Not only is incense burned regularly as part of daily life in large swaths of Asia, the practice is also popular among certain segments in the West.

Incense burning produces particulate matter and is known to contain possible carcinogens such as polyaromatic hyodrcarbons (PAHs), carbonyls and benzene.

There have also been reports linking the burning of incense with cancer but the results have been inconsistent.

For this study, researchers conducted face-to-face interviews with more than 61,000 Singapore Chinese aged 45 to 74 who were cancer-free at the beginning of the study.

Incense burning almost doubled the risk of developing squamous cell upper respiratory tract carcinomas including nasal/sinus, tongue, mouth and laryngeal. There was an increased risk both in smokers and in nonsmokers, pointing to an independent effect of incense smoke.

There was no overall increased risk of lung cancer, but it did heighten the risk of squamous cell carcinoma of the lung.

Will incense go the way of tobacco? Not necessarily, said some experts.

"Certainly I think bathing yourself in particles is probably not the smartest thing in the world . . . but I think very few people fill up their room with incense," said Dr. Arthur Frankel, a professor of medicine at Texas A&M Health Science Center College of Medicine and director of the Cancer Center, Cancer Research Institute and Division of Hematology/Oncology at Scott & White in Temple.

The findings, which are in the Oct. 1 issue of Cancer, might also point researchers toward other household practices that should be investigated.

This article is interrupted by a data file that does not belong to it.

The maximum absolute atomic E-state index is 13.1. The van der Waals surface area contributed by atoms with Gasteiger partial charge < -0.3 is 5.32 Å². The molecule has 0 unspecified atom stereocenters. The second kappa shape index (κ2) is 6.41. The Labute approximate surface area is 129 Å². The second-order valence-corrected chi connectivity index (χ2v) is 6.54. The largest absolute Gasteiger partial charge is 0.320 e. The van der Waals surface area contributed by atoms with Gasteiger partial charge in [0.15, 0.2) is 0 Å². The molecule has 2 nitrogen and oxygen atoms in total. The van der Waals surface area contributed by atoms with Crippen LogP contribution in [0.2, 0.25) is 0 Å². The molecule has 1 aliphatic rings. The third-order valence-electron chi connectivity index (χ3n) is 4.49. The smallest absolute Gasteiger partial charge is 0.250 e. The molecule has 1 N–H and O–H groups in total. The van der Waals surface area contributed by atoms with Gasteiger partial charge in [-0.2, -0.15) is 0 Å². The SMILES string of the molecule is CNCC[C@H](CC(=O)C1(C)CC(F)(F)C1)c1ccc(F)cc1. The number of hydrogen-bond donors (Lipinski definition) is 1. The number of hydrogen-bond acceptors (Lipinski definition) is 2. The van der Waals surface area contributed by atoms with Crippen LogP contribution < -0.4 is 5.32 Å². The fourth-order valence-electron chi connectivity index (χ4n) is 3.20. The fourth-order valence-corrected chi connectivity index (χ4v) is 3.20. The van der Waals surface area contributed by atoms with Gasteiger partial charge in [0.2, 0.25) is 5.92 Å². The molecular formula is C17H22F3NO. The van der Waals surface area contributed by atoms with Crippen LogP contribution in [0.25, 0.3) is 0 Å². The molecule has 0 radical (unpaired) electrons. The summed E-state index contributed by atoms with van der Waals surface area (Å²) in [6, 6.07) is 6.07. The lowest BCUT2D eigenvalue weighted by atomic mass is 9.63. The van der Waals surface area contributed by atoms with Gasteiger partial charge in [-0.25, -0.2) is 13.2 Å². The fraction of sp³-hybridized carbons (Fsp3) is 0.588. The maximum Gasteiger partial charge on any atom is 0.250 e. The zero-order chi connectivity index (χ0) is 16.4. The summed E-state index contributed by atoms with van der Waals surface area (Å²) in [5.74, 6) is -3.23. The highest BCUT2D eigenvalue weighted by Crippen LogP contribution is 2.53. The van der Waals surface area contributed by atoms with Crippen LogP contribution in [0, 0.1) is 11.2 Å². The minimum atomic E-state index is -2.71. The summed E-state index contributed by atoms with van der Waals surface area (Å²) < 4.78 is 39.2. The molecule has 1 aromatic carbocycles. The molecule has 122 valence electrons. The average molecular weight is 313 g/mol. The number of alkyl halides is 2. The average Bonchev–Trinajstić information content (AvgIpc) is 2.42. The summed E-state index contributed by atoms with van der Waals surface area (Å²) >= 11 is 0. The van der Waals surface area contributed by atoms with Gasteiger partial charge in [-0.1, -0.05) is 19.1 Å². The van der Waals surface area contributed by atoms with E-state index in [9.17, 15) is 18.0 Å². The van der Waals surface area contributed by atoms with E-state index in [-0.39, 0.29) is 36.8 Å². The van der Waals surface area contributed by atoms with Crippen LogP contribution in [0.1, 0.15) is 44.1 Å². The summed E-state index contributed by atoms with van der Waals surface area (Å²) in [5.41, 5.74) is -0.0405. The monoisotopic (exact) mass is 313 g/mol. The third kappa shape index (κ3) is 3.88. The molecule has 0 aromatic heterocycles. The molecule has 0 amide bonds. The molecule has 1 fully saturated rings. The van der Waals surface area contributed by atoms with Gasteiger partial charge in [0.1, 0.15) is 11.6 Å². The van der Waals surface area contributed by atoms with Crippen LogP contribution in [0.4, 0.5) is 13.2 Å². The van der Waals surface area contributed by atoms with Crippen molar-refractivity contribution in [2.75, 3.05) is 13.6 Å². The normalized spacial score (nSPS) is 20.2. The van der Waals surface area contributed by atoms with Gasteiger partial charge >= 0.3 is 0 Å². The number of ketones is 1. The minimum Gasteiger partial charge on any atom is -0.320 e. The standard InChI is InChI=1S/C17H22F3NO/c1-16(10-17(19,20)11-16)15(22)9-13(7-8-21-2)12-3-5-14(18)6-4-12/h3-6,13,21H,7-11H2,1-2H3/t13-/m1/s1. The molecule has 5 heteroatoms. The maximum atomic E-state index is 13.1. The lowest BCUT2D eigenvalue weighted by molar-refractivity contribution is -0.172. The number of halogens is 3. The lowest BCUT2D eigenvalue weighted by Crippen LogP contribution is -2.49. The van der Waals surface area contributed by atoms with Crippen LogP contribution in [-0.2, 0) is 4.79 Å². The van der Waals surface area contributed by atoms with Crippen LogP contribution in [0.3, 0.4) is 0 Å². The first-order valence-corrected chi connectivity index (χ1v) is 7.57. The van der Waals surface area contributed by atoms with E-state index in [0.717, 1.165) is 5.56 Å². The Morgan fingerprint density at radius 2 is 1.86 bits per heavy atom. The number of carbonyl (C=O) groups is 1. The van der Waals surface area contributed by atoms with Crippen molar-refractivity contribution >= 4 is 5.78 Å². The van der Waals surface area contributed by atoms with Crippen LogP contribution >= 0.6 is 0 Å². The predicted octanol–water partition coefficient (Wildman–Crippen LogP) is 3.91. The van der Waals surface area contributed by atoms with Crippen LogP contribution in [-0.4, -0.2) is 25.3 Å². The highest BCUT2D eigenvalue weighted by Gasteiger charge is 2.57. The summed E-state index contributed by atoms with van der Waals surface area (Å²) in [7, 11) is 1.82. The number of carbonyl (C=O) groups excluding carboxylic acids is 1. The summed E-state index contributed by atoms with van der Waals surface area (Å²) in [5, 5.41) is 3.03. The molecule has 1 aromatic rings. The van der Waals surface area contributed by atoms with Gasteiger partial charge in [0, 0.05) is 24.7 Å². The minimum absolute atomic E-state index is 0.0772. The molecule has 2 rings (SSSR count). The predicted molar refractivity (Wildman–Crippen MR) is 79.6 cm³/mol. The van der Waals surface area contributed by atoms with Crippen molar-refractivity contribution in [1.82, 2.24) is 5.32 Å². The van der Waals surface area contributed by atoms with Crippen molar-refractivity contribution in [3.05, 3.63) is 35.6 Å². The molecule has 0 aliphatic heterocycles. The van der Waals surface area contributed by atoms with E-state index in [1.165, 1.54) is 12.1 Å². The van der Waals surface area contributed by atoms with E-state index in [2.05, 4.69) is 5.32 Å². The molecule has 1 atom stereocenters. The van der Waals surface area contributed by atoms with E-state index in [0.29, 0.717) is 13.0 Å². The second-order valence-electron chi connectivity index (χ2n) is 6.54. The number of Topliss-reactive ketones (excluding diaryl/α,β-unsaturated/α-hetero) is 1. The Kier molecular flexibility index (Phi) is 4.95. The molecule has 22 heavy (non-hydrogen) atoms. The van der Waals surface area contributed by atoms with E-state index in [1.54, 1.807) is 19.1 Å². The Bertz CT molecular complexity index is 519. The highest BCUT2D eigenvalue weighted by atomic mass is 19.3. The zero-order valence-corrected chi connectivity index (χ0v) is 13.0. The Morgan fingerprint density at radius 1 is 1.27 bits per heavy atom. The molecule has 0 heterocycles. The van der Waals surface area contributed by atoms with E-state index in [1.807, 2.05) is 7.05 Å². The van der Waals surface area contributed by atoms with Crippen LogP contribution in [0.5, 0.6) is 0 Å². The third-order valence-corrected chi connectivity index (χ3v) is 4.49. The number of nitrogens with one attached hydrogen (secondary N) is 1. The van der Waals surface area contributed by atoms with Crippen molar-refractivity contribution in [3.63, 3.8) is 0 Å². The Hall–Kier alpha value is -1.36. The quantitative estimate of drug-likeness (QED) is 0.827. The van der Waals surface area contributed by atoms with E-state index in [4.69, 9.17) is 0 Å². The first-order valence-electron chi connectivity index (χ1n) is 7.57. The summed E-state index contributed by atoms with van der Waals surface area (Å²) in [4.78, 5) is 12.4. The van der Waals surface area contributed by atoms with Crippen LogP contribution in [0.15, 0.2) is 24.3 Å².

"It's a population-based study, which means that you can make an association but not necessarily a conclusion," said Dr. Erin Fleener, a clinical assistant professor in internal medicine at the Texas A&M Health Science Center College of Medicine and an oncologist at the Bryan-College Station Cancer Clinic. "It probably promotes more work in the area of routine household items and things we need to be looking at more prospectively to make a clear cause-and-effect relationship."

In general, though, it's not a bad idea to avoid environmental pollutants of various types.

"Anything that affects air quality negatively is not a good thing," said Dr. Len Horvitz, a pulmonary specialist at Lenox Hill Hospital in New York City. "Burning in general and the release of smoke, these things are certainly to be avoided. At the very least, chemical irritants will set off asthma, and that's reversible. Cancer is not reversible."

"This is not unlike the type of risk that one experiences from secondhand tobacco smoke," said Dr. Len Lichtenfeld, deputy chief medical officer of the American Cancer Society. "At the end of the day, people who use incense casually, I don't think that's a cause for major concern, but those cultures which embrace incense as part of their daily lifestyles have to consider this has a real potential risk for cancer."